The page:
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David Price may retire after 2022

SAN FRANCISCO — Dodgers pitcher David Price may retire after the 2022 season — but he hasn’t decided yet.

“It’s just time,” Price told USA TODAY’s Bob Nightengale in a Sunday report. “Everything on my body hurts.”

News of Price’s proposed retirement began circulating quickly, with the left-hander learning about it through a flurry of texts Sunday morning. Later that afternoon he cleared up the rumours, explaining that his decision was not yet final and that he could extend a varied and fruitful career.

The 37-year-old lefty has played for five teams and was drafted by Tampa Bay in 2007 at No. 1 has spent 14 seasons in the majors since being selected as a draft pick. He compiled a 157-82 record in over 2,100 innings.

Sent to the Dodgers as part of the Mookie Betts trade in February 2020, Price decided to sit out that season due to the Covid-19 pandemic. He has a 3.54 ERA through two seasons with Los Angeles, but has thrown just 112 innings in that time, as most of his appearances have come out of the bullpen.

Despite that, Price’s true impact in the Dodgers clubhouse extended far beyond the box score.

“David was great for the guys,” Dodgers manager Dave Roberts said. “He’s a great teammate, and he’s got a lot of respect in the room. He’s definitely helped us — not only on the field, which I think he’s done really well, but things that people don’t see and that help young pitchers become major league baseball players.”

Price’s first career win came in the 2008 postseason, as he proved a crucial weapon as a rookie out of the Rays’ bullpen en route to a World Series berth. Price spent his first six full seasons with the Rays, earning four All-Star selections and the franchise’s first Cy Young Award, which he won in 2012 when he went 20-5 with an American League-best 2.56 ERA.

He was dealt to the Tigers at the 2014 trade deadline as part of a three-team deal and led MLB that season with 248 1/3 innings pitched and 271 strikeouts.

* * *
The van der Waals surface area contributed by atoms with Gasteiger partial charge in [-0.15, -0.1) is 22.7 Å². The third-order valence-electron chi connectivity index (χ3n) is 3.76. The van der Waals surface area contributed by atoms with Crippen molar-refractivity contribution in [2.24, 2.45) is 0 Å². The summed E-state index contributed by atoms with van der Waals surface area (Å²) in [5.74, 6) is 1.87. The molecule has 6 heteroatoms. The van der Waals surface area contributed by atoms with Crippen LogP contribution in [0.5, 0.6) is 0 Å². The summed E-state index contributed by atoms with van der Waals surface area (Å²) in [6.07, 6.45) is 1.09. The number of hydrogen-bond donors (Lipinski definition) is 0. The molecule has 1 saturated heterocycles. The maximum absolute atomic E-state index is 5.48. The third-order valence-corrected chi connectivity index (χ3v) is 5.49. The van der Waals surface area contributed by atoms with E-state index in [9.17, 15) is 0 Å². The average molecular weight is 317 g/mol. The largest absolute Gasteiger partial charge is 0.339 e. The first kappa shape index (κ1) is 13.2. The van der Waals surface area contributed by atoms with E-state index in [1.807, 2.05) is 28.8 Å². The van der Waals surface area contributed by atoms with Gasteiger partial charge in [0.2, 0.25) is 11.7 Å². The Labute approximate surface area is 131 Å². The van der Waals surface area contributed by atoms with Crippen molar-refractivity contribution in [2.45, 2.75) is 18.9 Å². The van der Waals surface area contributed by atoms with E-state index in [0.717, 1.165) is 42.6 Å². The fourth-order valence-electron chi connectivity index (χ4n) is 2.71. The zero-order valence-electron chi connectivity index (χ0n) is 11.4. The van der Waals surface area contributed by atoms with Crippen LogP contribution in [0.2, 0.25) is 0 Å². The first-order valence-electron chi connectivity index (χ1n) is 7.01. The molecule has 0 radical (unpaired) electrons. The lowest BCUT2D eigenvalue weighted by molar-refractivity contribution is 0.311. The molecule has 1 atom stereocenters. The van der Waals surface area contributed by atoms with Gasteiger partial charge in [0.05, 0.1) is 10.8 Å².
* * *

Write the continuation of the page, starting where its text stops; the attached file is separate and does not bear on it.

Price was on the move again in 2015, a year in which he earned his second ERA title (2.45). He was sent to Toronto in a four-player deal at the deadline and paid immediate dividends by striking out 11 Twins batters in eight innings, the most strikeouts by any pitcher in his Blue Jays debut. He pitched 74 1/3 innings with a 2.30 ERA and 87 strikeouts to lead Toronto to its first postseason appearance since 1993. Price also finished runner-up in AL Cy Young voting that winter.

Price signed with the Red Sox prior to the 2016 season and played a big role in their 2018 World Series championship, allowing just seven runs in 24 1/3 innings across the ALCS and Fall Classic. He pitched seven innings of one-run ball in Game 5 against the Dodgers in the title-clinching victory.

However, in Boston the workhorse began to break down. After making at least 30 starts in a season from 2010-16, Price was limited to 11 starts in 2017 and 22 in 2019 due to left arm injuries.

Price has been limited to just 38 1/3 innings in relief this year and is currently on the injured list with left wrist inflammation. He hopes to return to action before the end of this regular season, which could be a final chapter in his acclaimed career.

“He’s had a great career on the field,” Roberts said. “The legacy he has as a teammate is first-rate. I’m sure he’s motivated to come back and pitch and stay healthy, so he’s worked hard to do that. My hope is that he stays healthy and is able to help us.”

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